Thursday, December 24, 2009

Fearfully Made, and Fearfully Marred

A friend of mine had this as her recent "status update":
I was humbled and asked myself why Holiness would choose dirt, why Royalty would choose poverty, why the Great Provider would choose lack, and ultimately, why God would choose my ugly heart as His dwelling place.
Then one of her friends responded:
Because it's beautiful just like you you are fearfully and wonderfully made..don't you eva forget it girl
I don't know the commenter and don't want to intrude on a FB conversation with theological scolding or something, but I've got to say, God did not choose to dwell in my friend's heart because she is fearfully and wonderfully made. If so, since we are all fearfully and wonderfully made from the start, there would have never been a problem with his living in us. And there would never have been a need for the cross.

Ah well, this is typical "encouragement" in the Christian world. To tell people how wonderful they are. On a perhaps somewhat related note, David Wayne has a thoughtful post called Words of Comfort for the Dying. In this post David is recounting a dialog from a book called Hammer of God. A man on his death bed, who has spent his life trying to cultivate a clean heart before God, is still plagued by the memory of his sin. David writes,
Johannes was trying to cultivate a right heart, a clean heart, before God, but that this is a work. This is a subtle but important point to make especially given the fact that it is common in our day to exhort one another to cultivate a clean "heart" before God. But even this is detour as the emphasis is on our work of cultivation, and it causes us to trust in a clean heart as the basis of our acceptance before God, rather than trusting in Christ.
But Johannes has a friend, Katrina, who is willing to share the Gospel truth with the dying man. Johannes asks her:
"But why, then, have I not received a clean heart?"
"That you might learn to love Jesus," said the woman as calmly as before.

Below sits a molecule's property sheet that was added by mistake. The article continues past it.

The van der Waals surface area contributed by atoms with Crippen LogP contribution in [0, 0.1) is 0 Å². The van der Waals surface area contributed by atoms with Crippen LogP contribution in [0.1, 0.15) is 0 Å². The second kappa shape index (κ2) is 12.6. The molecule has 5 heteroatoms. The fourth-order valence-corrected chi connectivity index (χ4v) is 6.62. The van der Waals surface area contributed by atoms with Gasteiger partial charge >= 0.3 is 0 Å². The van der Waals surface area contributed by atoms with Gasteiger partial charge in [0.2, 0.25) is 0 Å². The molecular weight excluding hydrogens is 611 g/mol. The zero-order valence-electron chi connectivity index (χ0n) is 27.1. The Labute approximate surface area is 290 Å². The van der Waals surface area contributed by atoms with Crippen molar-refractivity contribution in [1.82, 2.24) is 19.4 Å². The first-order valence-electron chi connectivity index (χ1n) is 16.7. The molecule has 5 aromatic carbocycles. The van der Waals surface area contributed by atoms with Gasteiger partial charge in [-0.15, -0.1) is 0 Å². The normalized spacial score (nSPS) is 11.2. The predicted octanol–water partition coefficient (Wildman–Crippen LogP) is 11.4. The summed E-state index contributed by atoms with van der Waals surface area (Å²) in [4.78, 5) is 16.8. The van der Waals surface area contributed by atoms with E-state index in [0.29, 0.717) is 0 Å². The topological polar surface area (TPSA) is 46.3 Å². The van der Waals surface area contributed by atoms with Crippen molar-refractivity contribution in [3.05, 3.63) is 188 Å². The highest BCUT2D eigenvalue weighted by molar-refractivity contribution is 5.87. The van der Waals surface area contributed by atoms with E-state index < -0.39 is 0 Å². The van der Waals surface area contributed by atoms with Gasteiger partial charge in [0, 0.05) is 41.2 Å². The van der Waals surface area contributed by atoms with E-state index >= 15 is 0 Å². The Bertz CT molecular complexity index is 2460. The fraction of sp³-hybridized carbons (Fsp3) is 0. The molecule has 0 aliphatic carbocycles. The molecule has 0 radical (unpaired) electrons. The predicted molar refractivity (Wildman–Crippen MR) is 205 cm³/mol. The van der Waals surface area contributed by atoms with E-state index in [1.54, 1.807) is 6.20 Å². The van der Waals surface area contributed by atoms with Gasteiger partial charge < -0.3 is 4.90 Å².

My friend's status update demonstrated an understanding of all this, but her friend rushing in to "encourage" her with talk of how wonderful she is misses the crucial point. Does the dying man need to be told how wonderful he is, or does he need to be told that while he was a sinner, and in the full knowledge of his sin, Christ died for him. How much better than that can encouragement get?

Last comment. Isn't this the problem that the people of God face and have always faced: the seeking of an alternative message that will downplay the supposed "negativity" of the Gospel. But we are all dying men and women, and we need a real reason for hope, not falsely encouraging fluff. Positive thinking will no longer do.

And that's the real reason Christmas is a joyous day. Happy Christmas!

1 comment:

Erin Hope said...

In realizing our weakness we are strong, because it is then that we are most fully dependent on grace not of our own making... and on someone outside of ourselves.
I especially like your last comment. Have you ever noticed that it's often the uncomfortable, hard, even 'negative' things that are said that are in fact the most encouraging/needed? But I think it is actually silly that we regard such things as a negative message.... yeah, it would be negative if it were only left at 'our hearts are horrible and sinful, etc...' But it doesn't end there. It ends with 'but God still chooses us- in spite of, in the midst of, because his love eclipses it all, his love swallows it all....and in fact that kind of love is the only thing that can change those 'ugly hearts'' is the only thing to have joy in that can't be stolen.

thanks for the 'negative' encouragement!